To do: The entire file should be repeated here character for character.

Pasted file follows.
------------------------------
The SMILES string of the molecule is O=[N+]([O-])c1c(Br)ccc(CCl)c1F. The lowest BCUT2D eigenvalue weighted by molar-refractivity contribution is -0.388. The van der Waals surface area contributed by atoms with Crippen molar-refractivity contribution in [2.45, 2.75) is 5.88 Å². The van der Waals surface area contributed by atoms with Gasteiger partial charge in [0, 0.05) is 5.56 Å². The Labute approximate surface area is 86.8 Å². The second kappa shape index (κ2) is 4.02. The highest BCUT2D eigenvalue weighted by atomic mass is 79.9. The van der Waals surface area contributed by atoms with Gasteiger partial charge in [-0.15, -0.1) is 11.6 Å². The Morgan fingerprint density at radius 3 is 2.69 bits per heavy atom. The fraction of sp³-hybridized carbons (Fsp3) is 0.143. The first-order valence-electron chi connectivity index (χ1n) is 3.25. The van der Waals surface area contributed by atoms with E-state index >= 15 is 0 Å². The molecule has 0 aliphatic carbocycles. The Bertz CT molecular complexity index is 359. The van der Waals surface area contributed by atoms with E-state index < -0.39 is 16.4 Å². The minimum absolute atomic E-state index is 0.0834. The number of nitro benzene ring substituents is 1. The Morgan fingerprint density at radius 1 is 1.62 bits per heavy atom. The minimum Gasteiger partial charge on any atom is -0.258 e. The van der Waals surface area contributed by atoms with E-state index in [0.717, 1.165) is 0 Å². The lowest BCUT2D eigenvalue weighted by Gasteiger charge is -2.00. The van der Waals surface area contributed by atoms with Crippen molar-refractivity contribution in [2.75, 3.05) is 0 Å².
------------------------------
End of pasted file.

The SMILES string of the molecule is O=[N+]([O-])c1c(Br)ccc(CCl)c1F. The lowest BCUT2D eigenvalue weighted by molar-refractivity contribution is -0.388. The van der Waals surface area contributed by atoms with Crippen molar-refractivity contribution in [2.45, 2.75) is 5.88 Å². The van der Waals surface area contributed by atoms with Gasteiger partial charge in [0, 0.05) is 5.56 Å². The Labute approximate surface area is 86.8 Å². The second kappa shape index (κ2) is 4.02. The highest BCUT2D eigenvalue weighted by atomic mass is 79.9. The van der Waals surface area contributed by atoms with Gasteiger partial charge in [-0.15, -0.1) is 11.6 Å². The Morgan fingerprint density at radius 3 is 2.69 bits per heavy atom. The fraction of sp³-hybridized carbons (Fsp3) is 0.143. The first-order valence-electron chi connectivity index (χ1n) is 3.25. The van der Waals surface area contributed by atoms with E-state index >= 15 is 0 Å². The molecule has 0 aliphatic carbocycles. The Bertz CT molecular complexity index is 359. The van der Waals surface area contributed by atoms with E-state index < -0.39 is 16.4 Å². The minimum absolute atomic E-state index is 0.0834. The number of nitro benzene ring substituents is 1. The Morgan fingerprint density at radius 1 is 1.62 bits per heavy atom. The minimum Gasteiger partial charge on any atom is -0.258 e. The van der Waals surface area contributed by atoms with E-state index in [0.717, 1.165) is 0 Å². The lowest BCUT2D eigenvalue weighted by Gasteiger charge is -2.00. The van der Waals surface area contributed by atoms with Crippen molar-refractivity contribution in [2.75, 3.05) is 0 Å².